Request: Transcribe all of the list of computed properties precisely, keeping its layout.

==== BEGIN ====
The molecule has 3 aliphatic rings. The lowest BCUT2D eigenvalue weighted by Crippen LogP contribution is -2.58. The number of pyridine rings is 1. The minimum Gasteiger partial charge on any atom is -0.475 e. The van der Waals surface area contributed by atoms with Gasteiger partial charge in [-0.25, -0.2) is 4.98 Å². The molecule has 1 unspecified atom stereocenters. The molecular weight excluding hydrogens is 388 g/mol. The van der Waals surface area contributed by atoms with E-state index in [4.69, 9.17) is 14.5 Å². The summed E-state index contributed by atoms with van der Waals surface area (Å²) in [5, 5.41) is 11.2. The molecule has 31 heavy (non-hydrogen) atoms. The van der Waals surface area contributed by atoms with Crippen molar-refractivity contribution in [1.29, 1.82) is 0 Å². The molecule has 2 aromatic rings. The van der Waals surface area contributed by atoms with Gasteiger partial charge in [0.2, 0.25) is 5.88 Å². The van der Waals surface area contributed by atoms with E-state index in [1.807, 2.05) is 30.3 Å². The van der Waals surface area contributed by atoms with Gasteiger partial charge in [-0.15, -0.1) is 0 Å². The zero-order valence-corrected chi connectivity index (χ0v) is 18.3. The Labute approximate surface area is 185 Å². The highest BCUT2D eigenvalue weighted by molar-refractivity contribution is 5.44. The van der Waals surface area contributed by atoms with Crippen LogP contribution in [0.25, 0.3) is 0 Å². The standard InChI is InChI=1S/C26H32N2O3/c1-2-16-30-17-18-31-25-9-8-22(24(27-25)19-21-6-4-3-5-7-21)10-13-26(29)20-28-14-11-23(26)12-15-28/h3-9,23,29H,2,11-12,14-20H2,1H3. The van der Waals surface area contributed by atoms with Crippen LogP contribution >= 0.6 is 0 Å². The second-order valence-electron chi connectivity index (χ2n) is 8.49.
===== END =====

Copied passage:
The molecule has 3 aliphatic rings. The lowest BCUT2D eigenvalue weighted by Crippen LogP contribution is -2.58. The number of pyridine rings is 1. The minimum Gasteiger partial charge on any atom is -0.475 e. The van der Waals surface area contributed by atoms with Gasteiger partial charge in [-0.25, -0.2) is 4.98 Å². The molecule has 1 unspecified atom stereocenters. The molecular weight excluding hydrogens is 388 g/mol. The van der Waals surface area contributed by atoms with E-state index in [4.69, 9.17) is 14.5 Å². The summed E-state index contributed by atoms with van der Waals surface area (Å²) in [5, 5.41) is 11.2. The molecule has 31 heavy (non-hydrogen) atoms. The van der Waals surface area contributed by atoms with Crippen molar-refractivity contribution in [1.29, 1.82) is 0 Å². The molecule has 2 aromatic rings. The van der Waals surface area contributed by atoms with Gasteiger partial charge in [0.2, 0.25) is 5.88 Å². The van der Waals surface area contributed by atoms with E-state index in [1.807, 2.05) is 30.3 Å². The van der Waals surface area contributed by atoms with Gasteiger partial charge in [-0.15, -0.1) is 0 Å². The zero-order valence-corrected chi connectivity index (χ0v) is 18.3. The Labute approximate surface area is 185 Å². The highest BCUT2D eigenvalue weighted by molar-refractivity contribution is 5.44. The van der Waals surface area contributed by atoms with Crippen LogP contribution in [0.25, 0.3) is 0 Å². The standard InChI is InChI=1S/C26H32N2O3/c1-2-16-30-17-18-31-25-9-8-22(24(27-25)19-21-6-4-3-5-7-21)10-13-26(29)20-28-14-11-23(26)12-15-28/h3-9,23,29H,2,11-12,14-20H2,1H3. The van der Waals surface area contributed by atoms with Crippen LogP contribution >= 0.6 is 0 Å². The second-order valence-electron chi connectivity index (χ2n) is 8.49.